SAC Capital and the Art of Halting an Investor Stampede

 SAC Capital and the Art of Halting an Investor Stampede

The PR Verdict: “A” (PR Perfect) for SAC Capital. (Pictured: Steven Cohen)

The clock is ticking for SAC Capital Advisors, the hedge fund run by Steven Cohen, now linked to an insider trading case that the government is touting as one the largest of its kind. As regulators are said to be “closing in” on the fund, SAC clients, whose money is managed by the firm, now have 90 days to decide if they’ve had enough and want their money back. Should they redeem, or keep their money there?

SAC, which manages over $14 billion, recently confirmed to investors that the firm might face civil charges over the alleged insider trading scheme that has already led to the arrest of a former employee. Normally, news like this would have investors rushing for the exits, provoking a disastrous run on the fund. But if the firm intends to emerge from its latest legal worries with an ongoing business, reassuring investors while being transparent about its legal woes is the immediate PR challenge.

Not all investors are happy; some have indicated they want to redeem. One French bank has reportedly cashed in its chips already. But other large investors are on the record as saying they will reserve judgment and keep their money with SAC, reiterating their faith in the firm and its management. To SAC investors wavering about what to do, public confirmation from co-investors that their money is staying put is just the sort of signal they’re looking for. At the moment, some clever PR is calming a situation that could otherwise become very risky.

The PR Verdict: “A” (PR Perfect) for SAC Capital. Endorsement from others is always better than tooting your own horn.

The PR Takeaway: If you want the message about you to be heard, let your friends say it. SAC ‘s recent coverage contains a surprising number of reputable and well-known investors confirming that they are sticking with the firm – at least, for the moment. For SAC management seeking to reassure investors, it’s the best sort of message, and one that it couldn’t deliver itself.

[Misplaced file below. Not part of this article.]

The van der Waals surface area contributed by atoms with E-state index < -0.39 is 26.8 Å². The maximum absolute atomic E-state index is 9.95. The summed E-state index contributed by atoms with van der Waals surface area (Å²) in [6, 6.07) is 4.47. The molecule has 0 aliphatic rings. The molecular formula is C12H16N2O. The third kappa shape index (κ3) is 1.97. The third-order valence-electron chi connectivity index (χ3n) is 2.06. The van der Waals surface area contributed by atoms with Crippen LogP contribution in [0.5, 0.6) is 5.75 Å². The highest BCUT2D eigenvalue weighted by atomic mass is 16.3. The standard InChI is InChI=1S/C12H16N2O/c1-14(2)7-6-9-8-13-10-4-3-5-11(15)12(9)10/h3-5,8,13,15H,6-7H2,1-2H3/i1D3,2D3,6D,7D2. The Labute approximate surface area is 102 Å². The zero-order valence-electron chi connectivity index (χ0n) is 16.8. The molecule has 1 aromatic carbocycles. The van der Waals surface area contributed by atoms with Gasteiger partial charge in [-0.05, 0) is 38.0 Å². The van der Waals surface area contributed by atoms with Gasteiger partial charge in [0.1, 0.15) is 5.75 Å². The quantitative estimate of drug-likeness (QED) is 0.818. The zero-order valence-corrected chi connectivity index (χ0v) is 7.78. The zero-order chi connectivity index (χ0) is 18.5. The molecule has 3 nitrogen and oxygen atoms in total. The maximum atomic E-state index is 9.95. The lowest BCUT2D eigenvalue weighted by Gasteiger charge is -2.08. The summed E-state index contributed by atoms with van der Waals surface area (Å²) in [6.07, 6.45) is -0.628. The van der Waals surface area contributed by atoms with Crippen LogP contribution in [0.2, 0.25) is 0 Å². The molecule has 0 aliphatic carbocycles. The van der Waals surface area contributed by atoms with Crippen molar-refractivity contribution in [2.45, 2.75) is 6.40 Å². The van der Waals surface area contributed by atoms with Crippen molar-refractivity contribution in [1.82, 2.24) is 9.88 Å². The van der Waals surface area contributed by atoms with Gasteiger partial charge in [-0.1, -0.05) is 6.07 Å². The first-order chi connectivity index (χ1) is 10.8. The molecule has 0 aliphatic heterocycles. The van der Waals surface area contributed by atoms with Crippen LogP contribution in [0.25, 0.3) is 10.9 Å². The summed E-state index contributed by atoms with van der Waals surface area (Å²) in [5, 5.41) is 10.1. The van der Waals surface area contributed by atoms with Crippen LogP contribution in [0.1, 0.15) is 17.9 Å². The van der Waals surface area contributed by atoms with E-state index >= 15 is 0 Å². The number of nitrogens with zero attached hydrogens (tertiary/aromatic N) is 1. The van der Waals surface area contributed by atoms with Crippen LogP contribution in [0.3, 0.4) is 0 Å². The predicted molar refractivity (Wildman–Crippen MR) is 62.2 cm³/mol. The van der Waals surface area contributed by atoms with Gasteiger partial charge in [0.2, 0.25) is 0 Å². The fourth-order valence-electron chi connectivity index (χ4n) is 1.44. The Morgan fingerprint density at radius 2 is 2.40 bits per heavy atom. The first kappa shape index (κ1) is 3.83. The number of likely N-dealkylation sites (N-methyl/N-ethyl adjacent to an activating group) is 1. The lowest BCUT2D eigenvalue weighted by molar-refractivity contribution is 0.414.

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Google and Larry’s Laryngitis

 Google and Larrys Laryngitis

The PR Verdict: The PR Verdict: “D” (It’s a Dud) for Google. (Pictured: Google CEO Larry Page.)

Larry Page, Google’s CEO, regrets he is unable to lunch today. And not just today, it seems, but all the way into mid July. The reason? Larry has “lost his voice” and “can’t do any public speaking engagements for the time being,” says Google. That includes the second quarter earnings conference in three weeks’ time. His voice is gone, and it isn’t coming back anytime soon.

The announcement has spooked investors. In an industry that endlessly speculated about the on again, off again health of Steve Jobs at Apple, this sort of news gets the rumor mill activated. Google says it is business as usual and that Page is “OK”  and continuing to run the company. “He’s running all the strategy business decisions and all that,” reassures Google.

Not all investors buy it. JP Morgan described the announcement as ”odd,” and others are wondering. One told the Wall Street Journal that the decision to miss an earning call was “highly unusual.” He said, “It’s hard to imagine a CEO missing that much stuff and not having a serious problem,” echoing what could become a rumbling chorus.

The PR Verdict: “D” (It’s a Dud) for Google. Who knows what the real situation is, but this explanation doesn’t reassure the market. Already suspicion is growing that Google is being less than frank.

PR Takeaway: Don’t over-complicate. Let’s face it, losing your voice doesn’t last three weeks. If Page can’t speak at earnings in three weeks’ time, it’s not a bad idea to flag it beforehand–but why not suggest that he’s having a minor medical procedure/treatment that will put him out of action for a fixed period? Use calming words to minimize the fuss and reinforce that it’s not market moving and material. Something is up, and now Google has more explaining to do. It might have been easier to have been straightforward from the start.